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View Full Version : Can we do NASM on macbook??? so confused




NsK
Jan 29, 2007, 07:03 PM
I'm taking this Hardware system class comp228......at school we have to use the terminal and a program called DDD to do the programming part of the assignment...i'm wondering if its possible to do this at home on my macbook...I know there is a terminal but I try it and there is no NASM function on it...I need to be able to to load the NASM command and run DDD for my assignment...anyway is it possible to do NASM on macbook???



minus the ben
Jan 29, 2007, 08:17 PM
erm...


[Mon Jan 29@20:15:55 benjamin@gob ~ ] nasm -h
usage: nasm [-@ response file] [-o outfile] [-f format] [-l listfile]
[options...] [--] filename
or nasm -r for version info (obsolete)
or nasm -v for version info (preferred)

-t assemble in SciTech TASM compatible mode
-g generate debug information in selected format.
-e preprocess only (writes output to stdout by default)
-a don't preprocess (assemble only)
-M generate Makefile dependencies on stdout

-E<file> redirect error messages to file
-s redirect error messages to stdout

-F format select a debugging format

-I<path> adds a pathname to the include file path
-O<digit> optimize branch offsets (-O0 disables, default)
-P<file> pre-includes a file
-D<macro>[=<value>] pre-defines a macro
-U<macro> undefines a macro
-X<format> specifies error reporting format (gnu or vc)
-w+foo enables warnings about foo; -w-foo disables them
where foo can be:
macro-params macro calls with wrong no. of params (default off)
macro-selfref cyclic macro self-references (default off)
orphan-labels labels alone on lines without trailing `:' (default off)
number-overflow numeric constants greater than 0xFFFFFFFF (default on)
gnu-elf-extensions using 8- or 16-bit relocation in ELF, a GNU extension (default off)

response files should contain command line parameters, one per line.

For a list of valid output formats, use -hf.
For a list of debug formats, use -f <form> -y.

bobber205
Jan 29, 2007, 09:22 PM
That means yes. :D

kalisphoenix
Jan 29, 2007, 09:52 PM
Maybe he was trying it in all-caps :p

NsK
Jan 29, 2007, 10:00 PM
do we need to install something to have the nasm commands in the terminal???

because I open terminal and type nasm -h .....it says -bash: nasm: command not found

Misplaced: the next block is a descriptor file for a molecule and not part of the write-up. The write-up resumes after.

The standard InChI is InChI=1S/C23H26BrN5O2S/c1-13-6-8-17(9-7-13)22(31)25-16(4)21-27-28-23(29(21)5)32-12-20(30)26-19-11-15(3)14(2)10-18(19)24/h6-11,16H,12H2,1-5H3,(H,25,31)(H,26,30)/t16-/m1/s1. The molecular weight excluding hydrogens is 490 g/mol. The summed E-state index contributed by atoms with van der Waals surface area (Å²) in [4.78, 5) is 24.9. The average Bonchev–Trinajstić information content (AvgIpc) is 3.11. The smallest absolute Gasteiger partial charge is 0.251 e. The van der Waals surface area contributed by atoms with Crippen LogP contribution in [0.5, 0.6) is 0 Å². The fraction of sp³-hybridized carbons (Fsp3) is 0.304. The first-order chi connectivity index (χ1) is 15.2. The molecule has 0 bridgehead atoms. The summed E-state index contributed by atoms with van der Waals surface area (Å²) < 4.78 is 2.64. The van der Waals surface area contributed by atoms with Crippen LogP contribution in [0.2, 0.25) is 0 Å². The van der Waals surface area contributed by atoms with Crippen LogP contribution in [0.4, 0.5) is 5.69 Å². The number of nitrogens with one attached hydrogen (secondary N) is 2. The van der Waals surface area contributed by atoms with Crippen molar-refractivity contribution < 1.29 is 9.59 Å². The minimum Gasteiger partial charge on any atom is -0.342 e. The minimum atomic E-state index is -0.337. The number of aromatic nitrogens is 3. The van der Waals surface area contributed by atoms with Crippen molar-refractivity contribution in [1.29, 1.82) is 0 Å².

Maybe he was trying it in all-caps :p

and no...I wasn't typing in caps lol

bousozoku
Jan 29, 2007, 10:27 PM
do we need to install something to have the nasm commands in the terminal???

because I open terminal and type nasm -h .....it says -bash: nasm: command not found



and no...I wasn't typing in caps lol

You might install the Developer tools package.

It used to be available in a folder called Installers within the Applications folder.

NsK
Jan 29, 2007, 10:35 PM
I don't see that folder....I didn't format or anything since I got my macbook c2d....maybe I can find it on the install cds.......do I have to install xcode or something???

and btw, does the macbook comes with a DDD debugger or something....

minus the ben
Jan 29, 2007, 10:59 PM
they should be on your install dvd(s)

bronxbomber92
Jan 30, 2007, 07:50 AM
I don't see that folder....I didn't format or anything since I got my macbook c2d....maybe I can find it on the install cds.......do I have to install xcode or something???

and btw, does the macbook comes with a DDD debugger or something....
You can either get Xcode by downloading it once becoming a ADC member (free) or they should be on your install discs.. As for DDD, Xcode has Grapical frontend for GDB, so that should suit your needs.

mkrishnan
Jan 30, 2007, 08:30 AM
It's often on the second install DVD, I think.

bobber205
Jan 30, 2007, 08:19 PM
It's often on the second install DVD, I think.

My macbook's disks: I thought that too and it wasn't. It's hidden on the first still. The second DVD has nothing that wasn't "hidden".